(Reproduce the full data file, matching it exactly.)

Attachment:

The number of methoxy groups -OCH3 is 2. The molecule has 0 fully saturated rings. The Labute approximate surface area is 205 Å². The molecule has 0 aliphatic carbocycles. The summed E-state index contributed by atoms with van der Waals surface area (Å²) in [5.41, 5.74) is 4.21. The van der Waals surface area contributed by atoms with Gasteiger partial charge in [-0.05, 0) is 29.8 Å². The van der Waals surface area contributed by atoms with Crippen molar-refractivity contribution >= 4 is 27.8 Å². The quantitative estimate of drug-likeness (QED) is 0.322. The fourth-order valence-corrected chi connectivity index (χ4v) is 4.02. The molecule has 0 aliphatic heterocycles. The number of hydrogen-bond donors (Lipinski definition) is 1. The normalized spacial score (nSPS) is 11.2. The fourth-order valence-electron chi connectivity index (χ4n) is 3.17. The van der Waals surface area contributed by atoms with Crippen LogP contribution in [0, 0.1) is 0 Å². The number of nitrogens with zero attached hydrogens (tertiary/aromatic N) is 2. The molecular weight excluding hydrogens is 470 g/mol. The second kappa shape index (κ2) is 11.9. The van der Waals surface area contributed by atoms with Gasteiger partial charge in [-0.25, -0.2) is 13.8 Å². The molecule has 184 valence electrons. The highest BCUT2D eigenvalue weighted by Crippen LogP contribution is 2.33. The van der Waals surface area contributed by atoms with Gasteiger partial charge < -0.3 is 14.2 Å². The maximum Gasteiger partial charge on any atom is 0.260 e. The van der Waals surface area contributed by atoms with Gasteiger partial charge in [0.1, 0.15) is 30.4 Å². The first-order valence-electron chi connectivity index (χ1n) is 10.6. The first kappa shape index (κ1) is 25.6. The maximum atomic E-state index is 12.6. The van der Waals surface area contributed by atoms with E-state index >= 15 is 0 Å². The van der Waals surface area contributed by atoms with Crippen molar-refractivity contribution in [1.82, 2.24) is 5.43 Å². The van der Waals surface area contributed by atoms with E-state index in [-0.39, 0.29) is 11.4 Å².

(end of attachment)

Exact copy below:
The number of methoxy groups -OCH3 is 2. The molecule has 0 fully saturated rings. The Labute approximate surface area is 205 Å². The molecule has 0 aliphatic carbocycles. The summed E-state index contributed by atoms with van der Waals surface area (Å²) in [5.41, 5.74) is 4.21. The van der Waals surface area contributed by atoms with Gasteiger partial charge in [-0.05, 0) is 29.8 Å². The van der Waals surface area contributed by atoms with Crippen molar-refractivity contribution >= 4 is 27.8 Å². The quantitative estimate of drug-likeness (QED) is 0.322. The fourth-order valence-corrected chi connectivity index (χ4v) is 4.02. The molecule has 0 aliphatic heterocycles. The number of hydrogen-bond donors (Lipinski definition) is 1. The normalized spacial score (nSPS) is 11.2. The fourth-order valence-electron chi connectivity index (χ4n) is 3.17. The van der Waals surface area contributed by atoms with Crippen LogP contribution in [0, 0.1) is 0 Å². The number of nitrogens with zero attached hydrogens (tertiary/aromatic N) is 2. The molecular weight excluding hydrogens is 470 g/mol. The second kappa shape index (κ2) is 11.9. The van der Waals surface area contributed by atoms with Gasteiger partial charge in [-0.25, -0.2) is 13.8 Å². The molecule has 184 valence electrons. The highest BCUT2D eigenvalue weighted by Crippen LogP contribution is 2.33. The van der Waals surface area contributed by atoms with Gasteiger partial charge < -0.3 is 14.2 Å². The maximum Gasteiger partial charge on any atom is 0.260 e. The van der Waals surface area contributed by atoms with Gasteiger partial charge in [0.1, 0.15) is 30.4 Å². The first-order valence-electron chi connectivity index (χ1n) is 10.6. The first kappa shape index (κ1) is 25.6. The maximum atomic E-state index is 12.6. The van der Waals surface area contributed by atoms with E-state index >= 15 is 0 Å². The van der Waals surface area contributed by atoms with Crippen molar-refractivity contribution in [1.82, 2.24) is 5.43 Å². The van der Waals surface area contributed by atoms with E-state index in [-0.39, 0.29) is 11.4 Å².